Carmakers BMW and Stellantis on Thursday expressed concerns about Europe’s economic outlook, joining a chorus of retailers and others in warning of waning consumer confidence on the continent and hitting their shares.
“Obviously the macro(-economic situation) in Europe is more challenging, which gives me pause, personally,” Stellantis chief financial officer Richard Palmer said on a conference call with analysts. “If there was anywhere where I was more concerned, it would be Europe than anywhere else really based on the macro.”
This follows a dire assessment of consumer sentiment in Europe from the likes of consumer goods company Unilever and news of lower spending by Europeans from Amazon.
Like other major auto companies, Stellantis and BMW have been hit by supply chain disruptions stemming from the global coronavirus pandemic that have curtailed car production.
They have also benefited from strong consumer demand amid low vehicle supply, allowing them to raise prices and keep them high even as the semiconductor shortage shows signs of easing.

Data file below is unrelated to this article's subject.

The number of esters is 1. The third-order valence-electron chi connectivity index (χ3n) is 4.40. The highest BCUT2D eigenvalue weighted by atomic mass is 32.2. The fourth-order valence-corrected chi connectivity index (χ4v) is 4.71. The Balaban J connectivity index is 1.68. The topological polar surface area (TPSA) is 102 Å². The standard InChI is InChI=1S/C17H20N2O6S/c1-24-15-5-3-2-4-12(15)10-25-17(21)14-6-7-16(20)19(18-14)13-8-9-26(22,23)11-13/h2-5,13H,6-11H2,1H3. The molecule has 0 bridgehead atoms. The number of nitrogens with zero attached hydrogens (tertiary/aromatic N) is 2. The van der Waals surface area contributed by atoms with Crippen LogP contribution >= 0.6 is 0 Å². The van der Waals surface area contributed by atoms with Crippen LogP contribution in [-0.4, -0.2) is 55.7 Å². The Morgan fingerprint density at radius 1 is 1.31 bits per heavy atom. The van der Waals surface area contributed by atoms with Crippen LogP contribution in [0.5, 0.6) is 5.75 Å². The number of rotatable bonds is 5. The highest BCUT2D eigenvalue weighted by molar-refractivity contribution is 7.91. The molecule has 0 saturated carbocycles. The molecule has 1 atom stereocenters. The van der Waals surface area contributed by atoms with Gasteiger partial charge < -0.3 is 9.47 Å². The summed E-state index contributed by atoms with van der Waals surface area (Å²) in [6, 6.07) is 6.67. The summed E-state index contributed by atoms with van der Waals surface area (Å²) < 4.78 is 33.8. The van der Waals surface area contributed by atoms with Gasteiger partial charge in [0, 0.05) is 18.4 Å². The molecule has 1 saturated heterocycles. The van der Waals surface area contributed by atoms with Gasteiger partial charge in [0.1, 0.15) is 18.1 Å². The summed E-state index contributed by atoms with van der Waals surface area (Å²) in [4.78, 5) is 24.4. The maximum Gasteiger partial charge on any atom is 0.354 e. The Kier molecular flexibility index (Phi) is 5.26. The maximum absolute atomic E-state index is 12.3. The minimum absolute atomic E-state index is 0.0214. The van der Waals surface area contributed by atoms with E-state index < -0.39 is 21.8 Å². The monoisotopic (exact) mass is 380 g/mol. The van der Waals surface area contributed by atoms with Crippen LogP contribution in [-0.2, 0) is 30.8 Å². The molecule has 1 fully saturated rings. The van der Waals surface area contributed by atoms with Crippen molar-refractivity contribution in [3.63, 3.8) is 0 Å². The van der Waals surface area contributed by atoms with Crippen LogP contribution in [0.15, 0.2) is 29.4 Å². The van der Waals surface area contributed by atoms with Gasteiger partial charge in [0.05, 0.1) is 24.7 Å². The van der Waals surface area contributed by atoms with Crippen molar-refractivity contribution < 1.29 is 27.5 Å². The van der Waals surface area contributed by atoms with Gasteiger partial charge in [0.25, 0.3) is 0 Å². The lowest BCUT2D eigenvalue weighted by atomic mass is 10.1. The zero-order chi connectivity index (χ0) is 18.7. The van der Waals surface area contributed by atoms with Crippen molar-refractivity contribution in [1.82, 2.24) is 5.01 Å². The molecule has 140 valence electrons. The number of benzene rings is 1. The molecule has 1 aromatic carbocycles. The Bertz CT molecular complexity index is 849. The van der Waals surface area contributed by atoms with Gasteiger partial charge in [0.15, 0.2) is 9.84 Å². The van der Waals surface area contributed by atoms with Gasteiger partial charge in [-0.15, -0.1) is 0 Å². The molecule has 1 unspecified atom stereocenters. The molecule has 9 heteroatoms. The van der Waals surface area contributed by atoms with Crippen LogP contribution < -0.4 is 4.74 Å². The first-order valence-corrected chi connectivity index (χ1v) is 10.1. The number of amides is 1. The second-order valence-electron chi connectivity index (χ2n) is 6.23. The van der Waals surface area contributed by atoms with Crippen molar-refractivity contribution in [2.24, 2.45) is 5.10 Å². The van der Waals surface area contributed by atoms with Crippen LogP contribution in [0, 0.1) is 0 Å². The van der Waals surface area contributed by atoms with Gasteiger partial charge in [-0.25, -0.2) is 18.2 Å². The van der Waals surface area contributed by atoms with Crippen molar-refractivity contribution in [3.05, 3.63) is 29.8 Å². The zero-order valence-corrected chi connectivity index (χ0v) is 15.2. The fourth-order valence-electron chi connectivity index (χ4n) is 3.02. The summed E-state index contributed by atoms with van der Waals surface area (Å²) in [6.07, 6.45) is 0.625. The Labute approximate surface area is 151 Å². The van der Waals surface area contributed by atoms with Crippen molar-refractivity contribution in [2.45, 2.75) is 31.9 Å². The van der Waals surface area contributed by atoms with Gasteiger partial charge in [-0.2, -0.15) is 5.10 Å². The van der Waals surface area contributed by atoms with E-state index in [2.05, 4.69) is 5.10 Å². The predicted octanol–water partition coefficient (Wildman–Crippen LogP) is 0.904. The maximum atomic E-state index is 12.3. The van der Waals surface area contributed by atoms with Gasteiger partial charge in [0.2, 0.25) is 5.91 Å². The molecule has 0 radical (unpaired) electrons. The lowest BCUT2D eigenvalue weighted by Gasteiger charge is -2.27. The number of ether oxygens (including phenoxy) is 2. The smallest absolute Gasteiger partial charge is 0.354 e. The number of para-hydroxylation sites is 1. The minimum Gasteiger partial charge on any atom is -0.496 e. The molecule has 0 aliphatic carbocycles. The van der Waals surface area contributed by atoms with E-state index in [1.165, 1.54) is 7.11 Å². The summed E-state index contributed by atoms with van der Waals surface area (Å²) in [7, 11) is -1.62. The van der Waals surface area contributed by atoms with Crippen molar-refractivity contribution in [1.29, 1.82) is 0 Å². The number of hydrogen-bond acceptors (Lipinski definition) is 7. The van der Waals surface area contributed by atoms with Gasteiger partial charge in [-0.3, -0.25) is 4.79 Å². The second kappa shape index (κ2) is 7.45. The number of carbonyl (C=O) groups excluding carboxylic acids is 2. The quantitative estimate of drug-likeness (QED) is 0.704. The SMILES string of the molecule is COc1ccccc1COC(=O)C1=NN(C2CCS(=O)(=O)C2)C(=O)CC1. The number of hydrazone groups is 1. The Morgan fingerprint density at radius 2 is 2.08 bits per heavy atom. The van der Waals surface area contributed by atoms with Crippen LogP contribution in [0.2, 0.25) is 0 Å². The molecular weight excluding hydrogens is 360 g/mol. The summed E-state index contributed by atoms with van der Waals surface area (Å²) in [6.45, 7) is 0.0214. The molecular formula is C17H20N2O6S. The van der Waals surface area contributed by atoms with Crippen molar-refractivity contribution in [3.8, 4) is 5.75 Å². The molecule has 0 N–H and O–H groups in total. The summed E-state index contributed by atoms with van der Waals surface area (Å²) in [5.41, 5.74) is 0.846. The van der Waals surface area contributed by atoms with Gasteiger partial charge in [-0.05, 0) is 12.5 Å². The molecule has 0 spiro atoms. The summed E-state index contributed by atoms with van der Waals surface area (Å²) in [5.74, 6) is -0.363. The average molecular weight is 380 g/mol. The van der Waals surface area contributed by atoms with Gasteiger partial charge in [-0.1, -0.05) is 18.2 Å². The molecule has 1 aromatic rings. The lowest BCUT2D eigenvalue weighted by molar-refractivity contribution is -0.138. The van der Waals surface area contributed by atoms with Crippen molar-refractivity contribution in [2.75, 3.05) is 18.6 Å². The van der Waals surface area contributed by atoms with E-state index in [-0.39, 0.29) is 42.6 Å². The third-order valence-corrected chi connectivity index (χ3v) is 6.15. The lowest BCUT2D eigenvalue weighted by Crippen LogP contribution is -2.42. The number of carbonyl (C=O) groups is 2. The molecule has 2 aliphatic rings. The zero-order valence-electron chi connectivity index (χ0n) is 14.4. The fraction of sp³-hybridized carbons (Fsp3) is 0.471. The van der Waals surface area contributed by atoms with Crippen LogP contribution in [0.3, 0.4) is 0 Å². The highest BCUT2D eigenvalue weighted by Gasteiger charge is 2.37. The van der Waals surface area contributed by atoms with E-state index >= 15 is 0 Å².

BMW posted a 35.3% jump in third-quarter revenue despite a small drop in vehicle sales. Stellantis said its revenue rose 29% on the back of a 13% increase in vehicle sales as more semiconductors became available.
The concern among analysts has been that demand may falter, just as carmakers get their hands on the supplies they need, undermining pricing and hurting profits.
But this week Ferrari said it was confident about its prospects for this year and 2023 as demand for its luxury cars, as well its pricing power, remained strong.
Both BMW and Stellantis said on Thursday they had vehicle order books that stretched into the second quarter of 2023.
But BMW’s chief financial officer Nicolas Peter said high inflation and rising interest rates could hit buyers’ wallets.
“This is causing conditions for consumers to deteriorate, which will affect their behaviour in the coming months,” he said. “We therefore continue to expect our higher-than-average order books to normalise, especially in Europe.”
He added customers had been unhappy about the wait for new cars, so “a slight reduction (in orders) would not be negative.”
Palmer said Stellantis was “ready for any softness in demand” but in the short term had been affected by a shortage of drivers to deliver its cars to dealers.
“At the moment, we can’t build enough cars,” he said. “And the ones we can build in Europe at the moment we’re struggling to get to the point of sale.”